Jim Henson Idea Man Review

Jim Henson Idea Man
A documentary about puppeteer Jim Henson. Friends, family and collaborators — including his son Brian Henson and fellow puppeteer Frank Oz — chart the course of his life and career, from Sesame Street and The Muppet Show to The Dark Crystal and Labyrinth.

by John Nugent |
Published on

Everyone loves the Muppets. That is simply a truism in life, for anyone with a working pulse and a healthy joy gland. And so therefore everyone loves Jim Henson, the godlike creator/inventor/father figure of the whole Muppet project, whose creations — the colourful ensemble of goofy, absurdist, felt-based marionette-puppets — have become a beloved staple of film and television for seven decades.

This is a lovely feature-length documentary portrait of the Muppet man, as gentle and warm-hearted as the legend himself, if not exactly challenging or overly probing. It comes from director Ron Howard, these days as much a documentarian as anything else (in the last decade he has made roughly as many nonfictional films as he has fiction). Howard gives the piece some sparky, peppy visuals, via animated flourishes — Henson’s personal sketch book comes to life at one point — and a visual backdrop for its talking heads nodding to The Cube, a 1969 experimental short directed by Henson. Beyond that, though, it follows a fairly conventional cradle-to-grave, greatest-hits rundown of Henson’s life and times.

Jim Henson Idea Man

Which is perfectly acceptable when the subject matter is so wholesome and affable. Archive footage and talking-heads interviewees portray Henson as a quiet, friendly man who nonetheless had a “superhuman drive”, bursting with boundless creativity, and a shyness that betrayed a “rich inner life”, as Frank Oz, one of his closest collaborators, puts it.

It’s that feeling of love and joy, ever-present in Henson’s work and life, that seeps nicely into Howard’s film

For Muppet-maniacs, much of the ground covered here will be familiar, especially given a lot of the interviews are drawn from earlier documentaries. But there's much to enjoy, including a wonderfully surreal appearance on unaired talk-show pilot The Orson Welles Show, in which the legendary director of Citizen Kane, in the presence of Kermit and Fozzie, intones to the audience with grave seriousness: “We may neglect to notice that Muppetry is also an art.”

Jim Henson Idea Man

The truly fun stuff is seeing that art evolve, from scrappy handmade bits of felt — Kermit was originally made from Henson’s mother’s coat; Rowlf was a basketball cut in half — to the highly advanced radio-controlled animatronics on Labyrinth. It’s also fascinating to see the tone shift: early Muppets were surprisingly violent (in a 1960s meat commercial, one Muppet shoots another in the head for being a vegetarian), while the Muppets’ most successful venture would be the long-running children’s show Sesame Street. (That show is never actually introduced by name in this film — so ubiquitous and well-known in the US, it presumably needs no introduction.)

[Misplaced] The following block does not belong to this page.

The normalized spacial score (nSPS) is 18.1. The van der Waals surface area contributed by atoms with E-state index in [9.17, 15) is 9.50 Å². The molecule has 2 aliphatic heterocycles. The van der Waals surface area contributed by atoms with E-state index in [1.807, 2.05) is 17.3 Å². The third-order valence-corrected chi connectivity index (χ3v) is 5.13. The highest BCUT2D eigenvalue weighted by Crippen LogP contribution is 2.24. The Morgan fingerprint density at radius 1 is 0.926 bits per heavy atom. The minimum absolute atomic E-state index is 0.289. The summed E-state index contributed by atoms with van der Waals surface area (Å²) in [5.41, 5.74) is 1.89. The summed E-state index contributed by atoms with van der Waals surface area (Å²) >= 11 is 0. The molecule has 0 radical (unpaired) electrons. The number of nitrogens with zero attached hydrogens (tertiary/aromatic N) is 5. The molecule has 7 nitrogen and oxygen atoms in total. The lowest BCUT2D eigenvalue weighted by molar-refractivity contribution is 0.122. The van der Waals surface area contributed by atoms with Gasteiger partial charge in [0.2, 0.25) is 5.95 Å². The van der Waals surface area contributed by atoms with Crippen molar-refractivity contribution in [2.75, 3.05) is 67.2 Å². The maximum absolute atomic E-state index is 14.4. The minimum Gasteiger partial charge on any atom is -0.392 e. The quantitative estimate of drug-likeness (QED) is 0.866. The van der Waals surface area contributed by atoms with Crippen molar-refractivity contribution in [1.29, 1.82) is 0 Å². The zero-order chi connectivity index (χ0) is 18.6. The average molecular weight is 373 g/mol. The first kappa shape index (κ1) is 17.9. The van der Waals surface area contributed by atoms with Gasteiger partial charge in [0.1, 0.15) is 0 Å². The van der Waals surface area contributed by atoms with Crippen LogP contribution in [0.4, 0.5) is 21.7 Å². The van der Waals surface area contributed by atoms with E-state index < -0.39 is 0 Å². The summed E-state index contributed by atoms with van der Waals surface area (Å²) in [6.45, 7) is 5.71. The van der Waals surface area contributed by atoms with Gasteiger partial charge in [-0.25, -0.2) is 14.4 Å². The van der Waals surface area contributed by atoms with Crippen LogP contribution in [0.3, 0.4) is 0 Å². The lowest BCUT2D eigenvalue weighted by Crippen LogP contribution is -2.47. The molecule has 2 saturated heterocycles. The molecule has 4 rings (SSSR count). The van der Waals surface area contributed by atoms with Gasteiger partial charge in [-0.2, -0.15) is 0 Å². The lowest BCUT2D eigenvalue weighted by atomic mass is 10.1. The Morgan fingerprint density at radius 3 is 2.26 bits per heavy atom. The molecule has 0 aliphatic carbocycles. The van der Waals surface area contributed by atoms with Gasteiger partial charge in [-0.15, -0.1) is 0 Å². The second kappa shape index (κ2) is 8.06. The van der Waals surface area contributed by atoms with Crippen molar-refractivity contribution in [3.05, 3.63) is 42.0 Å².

Cramming several decades into a couple of hours, there are some areas that feel under-served. Henson’s wife and sometime creative partner Jane Henson perhaps does not get her due here; in one particularly eyebrow-raising moment, we hear archive footage of her describing, during a pregnancy, “Jim felt that I was no longer dependable”, with her appearing to have been duly shuffled out of the company. The film does acknowledge that Henson had “traditional expectations” of a marriage, as one of his daughters puts it, which led to the couple eventually splitting. But their children — nearly all of whom went into the family business — speak fondly here of both parents, and it is clear theirs was a loving household.

It’s that feeling of love and joy, ever-present in Henson’s work and life, that seeps nicely into Howard’s film, just about replicating the “culture of affectionate anarchy” (as Frank Oz puts it) that Henson loved to foster. The slightly insane sight of Big Bird singing ‘It’s Not Easy Being Green’ at Henson’s funeral (he died in 1990 aged just 53) will, if you do indeed have a pulse, leave you with happy tears — the kind only the Muppets can generate.

Ron Howard’s genial account of the legendary Muppeteer plays it safe, with a fairly traditional documentary-making approach — but it still manages to be adequately inspirational, celebrational and, yes, even Muppetational.
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